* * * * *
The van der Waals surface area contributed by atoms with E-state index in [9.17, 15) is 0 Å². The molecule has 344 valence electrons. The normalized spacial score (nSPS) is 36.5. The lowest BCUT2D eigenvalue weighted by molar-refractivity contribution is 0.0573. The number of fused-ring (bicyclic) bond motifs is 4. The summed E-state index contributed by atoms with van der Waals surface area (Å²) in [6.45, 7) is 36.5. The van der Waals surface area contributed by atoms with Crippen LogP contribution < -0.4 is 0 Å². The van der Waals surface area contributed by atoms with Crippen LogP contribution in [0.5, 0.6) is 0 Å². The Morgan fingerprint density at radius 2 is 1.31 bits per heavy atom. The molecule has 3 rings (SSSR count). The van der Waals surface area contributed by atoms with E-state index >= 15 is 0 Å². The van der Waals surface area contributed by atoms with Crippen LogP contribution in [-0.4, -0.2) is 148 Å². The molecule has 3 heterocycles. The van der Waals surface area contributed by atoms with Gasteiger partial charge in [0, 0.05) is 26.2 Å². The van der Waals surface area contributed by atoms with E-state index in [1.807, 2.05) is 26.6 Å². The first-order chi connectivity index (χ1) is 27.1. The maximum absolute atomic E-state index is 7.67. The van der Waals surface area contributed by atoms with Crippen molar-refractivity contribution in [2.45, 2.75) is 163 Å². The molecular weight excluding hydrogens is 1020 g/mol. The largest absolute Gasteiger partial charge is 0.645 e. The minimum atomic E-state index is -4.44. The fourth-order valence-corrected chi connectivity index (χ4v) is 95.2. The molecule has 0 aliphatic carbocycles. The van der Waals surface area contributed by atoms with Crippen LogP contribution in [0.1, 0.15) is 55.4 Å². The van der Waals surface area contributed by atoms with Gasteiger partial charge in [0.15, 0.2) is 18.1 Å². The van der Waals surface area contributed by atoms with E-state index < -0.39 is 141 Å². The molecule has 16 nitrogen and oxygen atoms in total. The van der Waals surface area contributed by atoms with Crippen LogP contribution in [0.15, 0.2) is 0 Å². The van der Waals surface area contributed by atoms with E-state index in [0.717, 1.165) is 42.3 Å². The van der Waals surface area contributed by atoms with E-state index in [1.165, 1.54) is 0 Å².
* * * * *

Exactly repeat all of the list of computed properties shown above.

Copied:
The van der Waals surface area contributed by atoms with E-state index in [9.17, 15) is 0 Å². The molecule has 344 valence electrons. The normalized spacial score (nSPS) is 36.5. The lowest BCUT2D eigenvalue weighted by molar-refractivity contribution is 0.0573. The number of fused-ring (bicyclic) bond motifs is 4. The summed E-state index contributed by atoms with van der Waals surface area (Å²) in [6.45, 7) is 36.5. The van der Waals surface area contributed by atoms with Crippen LogP contribution < -0.4 is 0 Å². The van der Waals surface area contributed by atoms with Crippen LogP contribution in [0.5, 0.6) is 0 Å². The Morgan fingerprint density at radius 2 is 1.31 bits per heavy atom. The molecule has 3 rings (SSSR count). The van der Waals surface area contributed by atoms with E-state index >= 15 is 0 Å². The van der Waals surface area contributed by atoms with Crippen LogP contribution in [-0.4, -0.2) is 148 Å². The molecule has 3 heterocycles. The van der Waals surface area contributed by atoms with Gasteiger partial charge in [0, 0.05) is 26.2 Å². The van der Waals surface area contributed by atoms with E-state index in [1.807, 2.05) is 26.6 Å². The first-order chi connectivity index (χ1) is 27.1. The maximum absolute atomic E-state index is 7.67. The van der Waals surface area contributed by atoms with Crippen molar-refractivity contribution in [2.45, 2.75) is 163 Å². The molecular weight excluding hydrogens is 1020 g/mol. The largest absolute Gasteiger partial charge is 0.645 e. The minimum atomic E-state index is -4.44. The fourth-order valence-corrected chi connectivity index (χ4v) is 95.2. The molecule has 0 aliphatic carbocycles. The van der Waals surface area contributed by atoms with Crippen LogP contribution in [0.1, 0.15) is 55.4 Å². The van der Waals surface area contributed by atoms with Gasteiger partial charge in [0.15, 0.2) is 18.1 Å². The van der Waals surface area contributed by atoms with E-state index < -0.39 is 141 Å². The molecule has 16 nitrogen and oxygen atoms in total. The van der Waals surface area contributed by atoms with Crippen LogP contribution in [0.15, 0.2) is 0 Å². The van der Waals surface area contributed by atoms with E-state index in [0.717, 1.165) is 42.3 Å². The van der Waals surface area contributed by atoms with E-state index in [1.165, 1.54) is 0 Å².